|Publication number||US7993030 B2|
|Application number||US 12/366,806|
|Publication date||Aug 9, 2011|
|Filing date||Feb 6, 2009|
|Priority date||Sep 15, 2006|
|Also published as||US20090201681|
|Publication number||12366806, 366806, US 7993030 B2, US 7993030B2, US-B2-7993030, US7993030 B2, US7993030B2|
|Inventors||Detlef Andreas Galke, Melvin Hess Pedersen|
|Original Assignee||Innovative D-Lites Llc|
|Export Citation||BiBTeX, EndNote, RefMan|
|Patent Citations (28), Referenced by (3), Classifications (23), Legal Events (2)|
|External Links: USPTO, USPTO Assignment, Espacenet|
This application is a continuation-in-part of U.S. patent application Ser. No. 11/854,323, filed Sep. 12, 2007, now issued as U.S. Pat. No. 7,591,566, which claims priority to U.S. Provisional Patent Application Ser. No. 60/844,986, filed Sep. 15, 2006, each of which is hereby incorporated herein by reference in its entirety.
1. Field of the Invention
The present invention relates generally to informational, decorative or auxiliary lighting systems. More particularly, the present invention relates to lighting systems that can at least partially be concealed or protected within a housing when not in use.
2. Related Art
Decorative and informational lighting displays have been provided in a variety of configurations for many years. One popular type of such displays is the perennial Christmas light display presented by many homeowners in connection with the Christmas holidays (such displays have also become popular with Halloween, Independence Day and a variety of other holidays). Such lighting displays typically include a plurality of “strings” of lights, often connected end-to-end, that are attached to a house near edges of the roof of the house, along raingutters of the house, beneath eaves of the house, etc.
As these lighting displays are rarely a permanent portion of the house, they are often installed a few days or weeks prior to a holiday, and removed after the holiday has passed. Due to the typical location of such displays, installing and removing the light strings often involves the use of ladders, or climbing on or across rooftops, or similar procedures that often place the installer at considerable risk of injury. In the case where the holiday occurs in a season that typically involves cold weather, this risk can be greatly increased due to the presence of ice or snow on the rooftop or on the ground. Also, most such lighting systems are not designed for permanent installation and so must be installed and removed each season. Even in the case where the lighting strings are designed to withstand year-round installation, many homeowners do not wish to leave the strings in place year-round, due to cosmetic reasons.
In addition to these considerations, strings of lights are notoriously difficult to store (and retrieve from storage) without causing the strings to be become frustratingly entangled. Also, extension cords are very often necessary to power the strings of light, adding complexity and fire/electrocution risk to the installation and removal process. Furthermore, the choice of decorative displays that can be presented with such lights is limited by the strands to very plain, one-dimensional displays.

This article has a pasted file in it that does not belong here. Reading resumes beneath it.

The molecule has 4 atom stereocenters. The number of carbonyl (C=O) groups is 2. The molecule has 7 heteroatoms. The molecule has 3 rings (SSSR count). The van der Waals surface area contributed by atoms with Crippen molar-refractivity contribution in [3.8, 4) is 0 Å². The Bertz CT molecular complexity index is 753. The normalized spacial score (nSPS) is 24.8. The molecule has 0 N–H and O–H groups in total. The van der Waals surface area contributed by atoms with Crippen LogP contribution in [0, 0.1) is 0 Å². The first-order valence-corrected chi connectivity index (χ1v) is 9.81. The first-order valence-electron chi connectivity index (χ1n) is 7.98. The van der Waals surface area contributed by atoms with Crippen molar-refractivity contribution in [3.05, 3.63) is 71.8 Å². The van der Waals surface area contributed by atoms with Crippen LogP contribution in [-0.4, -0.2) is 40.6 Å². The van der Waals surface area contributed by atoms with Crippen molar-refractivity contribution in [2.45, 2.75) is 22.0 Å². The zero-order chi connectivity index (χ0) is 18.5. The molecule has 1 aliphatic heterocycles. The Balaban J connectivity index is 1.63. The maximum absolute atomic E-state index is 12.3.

In accordance with one aspect of the invention, a lighting system is provided, including a housing, suitable for mounting to a structural unit. The housing can include a plurality of enclosure panels, and at least two light-bearing members can be moveable relative to the housing and pivotally coupled one to another. A pair of actuators can be moveable in opposing directions, with one of the light-bearing members being coupled to one of the actuators and an other of the light-bearing members being coupled to an other of the actuators. Movement of the actuators relative to one another can result in pivotal movement of the light-bearing members relative to one another, causing an end of each light-bearing member to move further from or closer to the housing.
In accordance with another aspect of the invention, a lighting system is provided, including a housing, suitable for mounting to a structural unit, the housing including a plurality of enclosure panels. At least two linear actuators can be moveable relative to one another. At least two light-bearing members can be retractable into and extendable from the housing. A pair of cams can also be provided, each cam being couplable to one of the actuators and to one of the light-bearing members. Each cam can have a plurality of connection points associated therewith, with one of: a linear actuator and a light-bearing member, being removably coupled at the connection points. Movement of the actuators relative to one another results in movement of the cams and movement of the light-bearing members, causing the light-bearing members to be extended from or retracted into the housing.
There has thus been outlined, rather broadly, relatively important features of the invention so that the detailed description thereof that follows may be better understood, and so that the present contribution to the art may be better appreciated. Other features of the present invention will become clearer from the following detailed description of the invention, taken with the accompanying drawings and claims, or may be learned by the practice of the invention.
Before the present invention is disclosed and described, it should be understood that this invention is not limited to the particular structures, process steps, or materials disclosed herein, but is extended to equivalents thereof as would be recognized by those of ordinarily skill in the relevant arts. It should also be understood that terminology employed herein is used for the purpose of describing particular embodiments only and is not intended to be limiting in any way.